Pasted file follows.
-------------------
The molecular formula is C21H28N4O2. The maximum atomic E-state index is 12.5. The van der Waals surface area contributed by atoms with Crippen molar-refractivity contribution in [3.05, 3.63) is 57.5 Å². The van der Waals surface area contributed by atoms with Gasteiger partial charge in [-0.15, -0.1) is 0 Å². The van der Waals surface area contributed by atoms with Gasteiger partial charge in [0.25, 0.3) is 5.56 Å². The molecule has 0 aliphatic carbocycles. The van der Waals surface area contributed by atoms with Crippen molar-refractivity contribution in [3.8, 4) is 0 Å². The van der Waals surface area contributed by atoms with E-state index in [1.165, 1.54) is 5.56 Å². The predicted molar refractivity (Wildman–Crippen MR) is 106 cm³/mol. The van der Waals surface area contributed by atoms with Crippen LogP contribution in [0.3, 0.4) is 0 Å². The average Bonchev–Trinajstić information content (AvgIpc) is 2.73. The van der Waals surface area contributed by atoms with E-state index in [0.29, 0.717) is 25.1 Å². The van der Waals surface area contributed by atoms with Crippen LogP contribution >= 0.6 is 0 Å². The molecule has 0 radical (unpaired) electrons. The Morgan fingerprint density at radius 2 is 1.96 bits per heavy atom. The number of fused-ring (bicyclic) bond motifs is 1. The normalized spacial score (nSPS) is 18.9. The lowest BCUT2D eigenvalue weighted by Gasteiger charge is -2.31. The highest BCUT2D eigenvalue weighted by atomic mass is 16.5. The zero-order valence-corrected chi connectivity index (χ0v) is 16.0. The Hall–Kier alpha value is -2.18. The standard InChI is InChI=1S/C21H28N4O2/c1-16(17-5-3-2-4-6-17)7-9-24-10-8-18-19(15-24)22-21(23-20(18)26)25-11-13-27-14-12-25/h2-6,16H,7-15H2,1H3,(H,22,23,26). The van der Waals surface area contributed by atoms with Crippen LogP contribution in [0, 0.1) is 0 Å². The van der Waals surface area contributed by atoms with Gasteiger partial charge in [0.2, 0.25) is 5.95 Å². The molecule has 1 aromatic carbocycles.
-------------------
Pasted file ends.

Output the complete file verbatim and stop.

The molecular formula is C21H28N4O2. The maximum atomic E-state index is 12.5. The van der Waals surface area contributed by atoms with Crippen molar-refractivity contribution in [3.05, 3.63) is 57.5 Å². The van der Waals surface area contributed by atoms with Gasteiger partial charge in [-0.15, -0.1) is 0 Å². The van der Waals surface area contributed by atoms with Gasteiger partial charge in [0.25, 0.3) is 5.56 Å². The molecule has 0 aliphatic carbocycles. The van der Waals surface area contributed by atoms with Crippen molar-refractivity contribution in [3.8, 4) is 0 Å². The van der Waals surface area contributed by atoms with E-state index in [1.165, 1.54) is 5.56 Å². The predicted molar refractivity (Wildman–Crippen MR) is 106 cm³/mol. The van der Waals surface area contributed by atoms with Crippen LogP contribution in [0.3, 0.4) is 0 Å². The average Bonchev–Trinajstić information content (AvgIpc) is 2.73. The van der Waals surface area contributed by atoms with E-state index in [0.29, 0.717) is 25.1 Å². The van der Waals surface area contributed by atoms with Crippen LogP contribution >= 0.6 is 0 Å². The molecule has 0 radical (unpaired) electrons. The Morgan fingerprint density at radius 2 is 1.96 bits per heavy atom. The number of fused-ring (bicyclic) bond motifs is 1. The normalized spacial score (nSPS) is 18.9. The lowest BCUT2D eigenvalue weighted by Gasteiger charge is -2.31. The highest BCUT2D eigenvalue weighted by atomic mass is 16.5. The zero-order valence-corrected chi connectivity index (χ0v) is 16.0. The Hall–Kier alpha value is -2.18. The standard InChI is InChI=1S/C21H28N4O2/c1-16(17-5-3-2-4-6-17)7-9-24-10-8-18-19(15-24)22-21(23-20(18)26)25-11-13-27-14-12-25/h2-6,16H,7-15H2,1H3,(H,22,23,26). The van der Waals surface area contributed by atoms with Crippen LogP contribution in [0, 0.1) is 0 Å². The van der Waals surface area contributed by atoms with Gasteiger partial charge in [0.2, 0.25) is 5.95 Å². The molecule has 1 aromatic carbocycles.